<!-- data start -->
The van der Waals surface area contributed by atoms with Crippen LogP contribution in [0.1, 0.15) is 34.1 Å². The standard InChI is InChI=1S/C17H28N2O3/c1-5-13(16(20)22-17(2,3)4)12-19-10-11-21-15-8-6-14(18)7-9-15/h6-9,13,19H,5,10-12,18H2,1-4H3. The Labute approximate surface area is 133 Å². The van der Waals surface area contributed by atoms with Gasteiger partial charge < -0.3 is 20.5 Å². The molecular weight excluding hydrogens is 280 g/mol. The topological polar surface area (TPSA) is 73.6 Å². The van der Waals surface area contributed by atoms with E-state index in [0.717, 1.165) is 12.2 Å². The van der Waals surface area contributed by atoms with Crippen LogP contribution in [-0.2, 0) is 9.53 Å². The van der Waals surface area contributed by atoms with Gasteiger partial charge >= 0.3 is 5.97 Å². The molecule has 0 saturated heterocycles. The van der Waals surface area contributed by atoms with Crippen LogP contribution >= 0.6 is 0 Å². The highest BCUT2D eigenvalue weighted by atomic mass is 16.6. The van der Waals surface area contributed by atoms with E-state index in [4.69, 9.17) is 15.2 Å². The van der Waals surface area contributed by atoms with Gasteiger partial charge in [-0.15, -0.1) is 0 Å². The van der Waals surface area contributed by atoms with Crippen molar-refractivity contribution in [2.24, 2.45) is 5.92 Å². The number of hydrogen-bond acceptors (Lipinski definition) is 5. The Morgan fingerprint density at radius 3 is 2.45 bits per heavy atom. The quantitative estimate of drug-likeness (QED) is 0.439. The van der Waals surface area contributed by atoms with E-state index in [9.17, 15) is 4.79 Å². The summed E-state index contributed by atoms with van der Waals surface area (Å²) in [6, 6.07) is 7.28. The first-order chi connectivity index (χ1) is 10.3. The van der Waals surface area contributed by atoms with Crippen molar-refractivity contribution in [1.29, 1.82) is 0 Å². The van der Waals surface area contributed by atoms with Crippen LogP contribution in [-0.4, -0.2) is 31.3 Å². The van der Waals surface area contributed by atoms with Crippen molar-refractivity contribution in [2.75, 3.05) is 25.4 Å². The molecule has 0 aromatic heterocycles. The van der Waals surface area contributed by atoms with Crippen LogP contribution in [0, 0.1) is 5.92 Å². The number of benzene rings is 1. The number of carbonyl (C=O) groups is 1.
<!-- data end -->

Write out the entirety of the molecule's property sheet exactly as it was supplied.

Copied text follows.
The van der Waals surface area contributed by atoms with Crippen LogP contribution in [0.1, 0.15) is 34.1 Å². The standard InChI is InChI=1S/C17H28N2O3/c1-5-13(16(20)22-17(2,3)4)12-19-10-11-21-15-8-6-14(18)7-9-15/h6-9,13,19H,5,10-12,18H2,1-4H3. The Labute approximate surface area is 133 Å². The van der Waals surface area contributed by atoms with Gasteiger partial charge < -0.3 is 20.5 Å². The molecular weight excluding hydrogens is 280 g/mol. The topological polar surface area (TPSA) is 73.6 Å². The van der Waals surface area contributed by atoms with E-state index in [0.717, 1.165) is 12.2 Å². The van der Waals surface area contributed by atoms with Crippen LogP contribution in [-0.2, 0) is 9.53 Å². The van der Waals surface area contributed by atoms with Gasteiger partial charge >= 0.3 is 5.97 Å². The molecule has 0 saturated heterocycles. The van der Waals surface area contributed by atoms with Crippen LogP contribution >= 0.6 is 0 Å². The highest BCUT2D eigenvalue weighted by atomic mass is 16.6. The van der Waals surface area contributed by atoms with E-state index in [4.69, 9.17) is 15.2 Å². The van der Waals surface area contributed by atoms with Gasteiger partial charge in [-0.15, -0.1) is 0 Å². The van der Waals surface area contributed by atoms with Crippen molar-refractivity contribution in [2.24, 2.45) is 5.92 Å². The number of hydrogen-bond acceptors (Lipinski definition) is 5. The Morgan fingerprint density at radius 3 is 2.45 bits per heavy atom. The quantitative estimate of drug-likeness (QED) is 0.439. The van der Waals surface area contributed by atoms with E-state index in [9.17, 15) is 4.79 Å². The summed E-state index contributed by atoms with van der Waals surface area (Å²) in [6, 6.07) is 7.28. The first-order chi connectivity index (χ1) is 10.3. The van der Waals surface area contributed by atoms with Crippen molar-refractivity contribution in [1.29, 1.82) is 0 Å². The van der Waals surface area contributed by atoms with Crippen LogP contribution in [-0.4, -0.2) is 31.3 Å². The van der Waals surface area contributed by atoms with Crippen molar-refractivity contribution in [2.75, 3.05) is 25.4 Å². The molecule has 0 aromatic heterocycles. The van der Waals surface area contributed by atoms with Crippen LogP contribution in [0, 0.1) is 5.92 Å². The number of benzene rings is 1. The number of carbonyl (C=O) groups is 1.